No lawyer with half a brain will answer that here. That constitutes legal advice and representation, and would trigger various professional responsibilities and subject us to malpractice if we get it wrong.
Telling you how to prepare an answer to a complaint requires full and complete consultation with all the relevant documents in front of us.
And lastly, that's the part you pay us for.
I agree with Mr. Thomas. I would also add that anyone who represents him/herself in court based upon legal answers provided through a medium such as Avvo is doing themselves a great disservice. Take note that answering these questions does not raise any protections or defenses that you may have. Get an attorney to look over the entire relationship between you and the source of the alleged debt. Make sure that you are not dealing with a company that purchased the debt. Make sure the debt is in the correct amount. These things can only be done for you by an attorney who is working closely with you.
I agree.A form Answer to a Complaint is not something an attorney here could comprehensively review,especially in part.Additionally,there are Affirmative Defenses that can be raised in an Answer and New Matter that if not made are waived.Further there are possibilities regarding Preliminary Objections to a Complaint that must be investigated.Contact an attorney for a consult to extensively review ALL your options in person.Be aware that there are time limitations so do so as soon as possible.Good luck.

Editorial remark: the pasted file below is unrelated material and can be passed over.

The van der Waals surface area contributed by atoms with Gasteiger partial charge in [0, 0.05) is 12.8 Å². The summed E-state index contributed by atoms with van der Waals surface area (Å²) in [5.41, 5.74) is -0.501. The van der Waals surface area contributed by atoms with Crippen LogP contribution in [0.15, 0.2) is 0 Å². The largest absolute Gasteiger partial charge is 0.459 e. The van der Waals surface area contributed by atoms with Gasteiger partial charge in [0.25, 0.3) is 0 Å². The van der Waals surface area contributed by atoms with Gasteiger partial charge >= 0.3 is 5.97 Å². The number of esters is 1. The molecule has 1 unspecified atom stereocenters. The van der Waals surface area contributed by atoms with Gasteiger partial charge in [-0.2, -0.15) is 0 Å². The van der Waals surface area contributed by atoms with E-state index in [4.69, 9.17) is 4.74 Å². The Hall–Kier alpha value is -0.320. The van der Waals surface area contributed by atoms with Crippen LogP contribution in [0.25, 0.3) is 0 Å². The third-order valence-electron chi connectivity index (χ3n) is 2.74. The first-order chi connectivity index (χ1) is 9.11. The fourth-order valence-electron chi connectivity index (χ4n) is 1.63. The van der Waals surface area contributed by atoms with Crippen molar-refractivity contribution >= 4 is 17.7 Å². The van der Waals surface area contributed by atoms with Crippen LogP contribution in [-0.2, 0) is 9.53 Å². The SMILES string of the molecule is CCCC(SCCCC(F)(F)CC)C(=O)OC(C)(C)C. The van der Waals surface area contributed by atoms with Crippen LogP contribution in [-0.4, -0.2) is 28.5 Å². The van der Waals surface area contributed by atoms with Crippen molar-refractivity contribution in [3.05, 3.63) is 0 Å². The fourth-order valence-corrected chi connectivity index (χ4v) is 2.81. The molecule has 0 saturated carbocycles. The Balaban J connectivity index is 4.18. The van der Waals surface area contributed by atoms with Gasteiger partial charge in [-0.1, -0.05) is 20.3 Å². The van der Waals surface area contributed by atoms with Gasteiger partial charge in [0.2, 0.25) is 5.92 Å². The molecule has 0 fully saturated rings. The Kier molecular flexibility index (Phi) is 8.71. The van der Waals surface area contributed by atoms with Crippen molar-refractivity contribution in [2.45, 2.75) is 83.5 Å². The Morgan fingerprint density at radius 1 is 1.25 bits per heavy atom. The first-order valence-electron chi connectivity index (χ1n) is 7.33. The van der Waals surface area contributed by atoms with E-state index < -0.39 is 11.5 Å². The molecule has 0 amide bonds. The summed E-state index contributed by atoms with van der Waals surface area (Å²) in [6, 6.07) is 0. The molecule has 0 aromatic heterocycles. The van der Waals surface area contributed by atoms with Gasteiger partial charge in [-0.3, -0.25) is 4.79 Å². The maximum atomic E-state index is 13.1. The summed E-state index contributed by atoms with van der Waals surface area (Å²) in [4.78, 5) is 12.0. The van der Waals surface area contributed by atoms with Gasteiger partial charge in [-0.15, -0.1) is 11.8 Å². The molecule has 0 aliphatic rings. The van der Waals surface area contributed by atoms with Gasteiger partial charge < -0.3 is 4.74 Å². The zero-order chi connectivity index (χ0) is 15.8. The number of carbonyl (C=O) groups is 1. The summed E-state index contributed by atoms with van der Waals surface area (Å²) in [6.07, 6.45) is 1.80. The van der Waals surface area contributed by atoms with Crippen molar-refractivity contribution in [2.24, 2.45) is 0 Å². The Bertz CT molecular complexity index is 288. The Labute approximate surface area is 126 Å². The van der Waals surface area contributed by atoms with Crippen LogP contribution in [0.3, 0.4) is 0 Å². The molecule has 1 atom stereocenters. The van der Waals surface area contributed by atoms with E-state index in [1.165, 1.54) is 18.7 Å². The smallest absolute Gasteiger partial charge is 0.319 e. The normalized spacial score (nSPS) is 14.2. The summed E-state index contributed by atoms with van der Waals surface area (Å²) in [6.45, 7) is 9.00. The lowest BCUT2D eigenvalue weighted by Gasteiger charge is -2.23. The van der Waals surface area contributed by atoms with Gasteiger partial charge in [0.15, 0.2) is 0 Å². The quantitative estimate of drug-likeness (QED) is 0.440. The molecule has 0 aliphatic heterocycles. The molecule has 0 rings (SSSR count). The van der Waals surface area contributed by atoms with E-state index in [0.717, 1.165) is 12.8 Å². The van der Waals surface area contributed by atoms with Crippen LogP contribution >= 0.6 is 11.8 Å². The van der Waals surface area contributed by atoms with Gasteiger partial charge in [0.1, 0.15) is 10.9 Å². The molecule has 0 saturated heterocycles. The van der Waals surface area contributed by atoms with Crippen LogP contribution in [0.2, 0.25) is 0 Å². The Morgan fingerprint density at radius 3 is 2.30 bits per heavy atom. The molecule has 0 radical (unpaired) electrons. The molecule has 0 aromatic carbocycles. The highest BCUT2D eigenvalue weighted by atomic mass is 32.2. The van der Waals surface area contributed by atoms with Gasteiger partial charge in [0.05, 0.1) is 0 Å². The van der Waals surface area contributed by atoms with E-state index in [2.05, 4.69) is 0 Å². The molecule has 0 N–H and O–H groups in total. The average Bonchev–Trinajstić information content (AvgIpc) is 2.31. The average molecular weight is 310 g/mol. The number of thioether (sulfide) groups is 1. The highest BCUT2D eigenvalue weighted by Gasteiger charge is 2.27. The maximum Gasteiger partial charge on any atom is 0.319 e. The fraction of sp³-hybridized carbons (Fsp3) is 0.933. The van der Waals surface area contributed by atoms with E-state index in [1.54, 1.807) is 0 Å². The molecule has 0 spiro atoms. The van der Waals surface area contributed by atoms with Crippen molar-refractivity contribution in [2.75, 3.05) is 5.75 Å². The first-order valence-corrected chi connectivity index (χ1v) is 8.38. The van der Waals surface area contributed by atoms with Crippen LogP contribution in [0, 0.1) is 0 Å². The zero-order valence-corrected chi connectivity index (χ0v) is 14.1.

This answer does not create an attorney/client relationship and is for informational purposes only.For further information please schedule a consultation with an attorney of your choice in your area or at my offices at the location on my Avvo profile
The other attorney answers are correct - Avvo isn't really designed to give this type of advice from a form answer. Good lawyering is rarely as simple as "fill in the blanks." These debt buyer lawsuits can often be defended with great success, but the legal system can be complicated and you likely will do yourself a disservice by trying to answer the lawsuit pro se (without a lawyer). I have beaten the debt buyer who is suing you many times - feel free to call my office for a free consultation to explore your options. Or find another consumer or debt defense lawyer in your area. The price one pays a lawyer will often be a small percentage of the total alleged debt, which likely could save a defendant a significant amount of money. www.creditcardlegalhelp.com